Rather than close alcohol retailers, Michelle suggests permitting curbside pickup, allowing retailer employees 21+ to deliver alcohol and enabling restaurants to offer alcohol along with food orders for takeout or delivery. 

“WSWA is ready to offer more extensive guidance, if desired, regarding practices that will ensure market needs are met, jobs are secure, and black market/ unlicensed liquor sales are not given an avenue to thrive.”

Fortunately, most states do seem to be taking that route by allowing carryout and delivery services to continue.  

Just last night, Texas Gov. Greg Abbott issued a new waiver that allows closed bars and restaurants with mixed beverage permits to deliver beer, wine as well as mixed drinks to consumers, reports Eater.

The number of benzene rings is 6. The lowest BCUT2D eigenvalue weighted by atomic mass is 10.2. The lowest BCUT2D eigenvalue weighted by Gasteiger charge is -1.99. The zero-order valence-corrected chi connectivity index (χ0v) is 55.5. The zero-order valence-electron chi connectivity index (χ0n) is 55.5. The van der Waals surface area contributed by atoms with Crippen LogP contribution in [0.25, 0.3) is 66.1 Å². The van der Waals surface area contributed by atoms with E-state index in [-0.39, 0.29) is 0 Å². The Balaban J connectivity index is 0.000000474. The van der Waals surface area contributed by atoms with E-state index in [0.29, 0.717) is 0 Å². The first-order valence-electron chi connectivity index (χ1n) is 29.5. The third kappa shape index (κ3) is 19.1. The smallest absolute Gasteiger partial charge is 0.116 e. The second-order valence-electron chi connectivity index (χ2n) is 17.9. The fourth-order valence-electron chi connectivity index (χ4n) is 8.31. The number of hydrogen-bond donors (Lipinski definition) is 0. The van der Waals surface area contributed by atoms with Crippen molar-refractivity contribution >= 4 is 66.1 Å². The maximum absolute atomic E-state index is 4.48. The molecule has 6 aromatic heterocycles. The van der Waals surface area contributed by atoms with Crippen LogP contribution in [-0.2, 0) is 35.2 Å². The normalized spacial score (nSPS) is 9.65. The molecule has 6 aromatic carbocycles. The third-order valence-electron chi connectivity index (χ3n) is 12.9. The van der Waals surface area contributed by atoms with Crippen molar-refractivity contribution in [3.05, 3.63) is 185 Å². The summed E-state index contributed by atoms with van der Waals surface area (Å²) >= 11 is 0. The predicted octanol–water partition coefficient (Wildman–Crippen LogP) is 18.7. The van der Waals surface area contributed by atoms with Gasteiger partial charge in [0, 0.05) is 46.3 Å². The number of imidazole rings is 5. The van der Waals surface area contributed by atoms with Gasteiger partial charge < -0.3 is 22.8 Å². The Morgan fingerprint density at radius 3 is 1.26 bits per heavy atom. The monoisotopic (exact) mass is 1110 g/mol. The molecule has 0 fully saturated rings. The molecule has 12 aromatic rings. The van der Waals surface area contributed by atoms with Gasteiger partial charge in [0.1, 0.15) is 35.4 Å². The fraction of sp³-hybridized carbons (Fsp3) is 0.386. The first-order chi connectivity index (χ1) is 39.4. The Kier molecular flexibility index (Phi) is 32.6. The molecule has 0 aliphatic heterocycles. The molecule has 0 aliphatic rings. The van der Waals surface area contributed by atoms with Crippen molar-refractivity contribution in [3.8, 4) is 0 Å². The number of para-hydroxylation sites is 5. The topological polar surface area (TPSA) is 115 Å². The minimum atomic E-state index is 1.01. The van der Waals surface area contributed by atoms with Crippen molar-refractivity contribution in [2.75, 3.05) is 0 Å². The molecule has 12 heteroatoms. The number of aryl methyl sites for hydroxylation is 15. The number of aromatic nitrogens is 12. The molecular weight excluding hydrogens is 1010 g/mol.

To stay up on the latest state measures, the Wine Institute has put together a frequently updated and detailed list of such closures here


Similar to distillers, the National Restaurant Association is also looking for relief thanks to the recently implemented shutdowns and restrictions due to COVID-19. 

Early forecasts suggest that the restaurant industry will sustain a $225 billion loss as well as eliminate between 5 million and 7 million jobs over the next three months, per the trade group.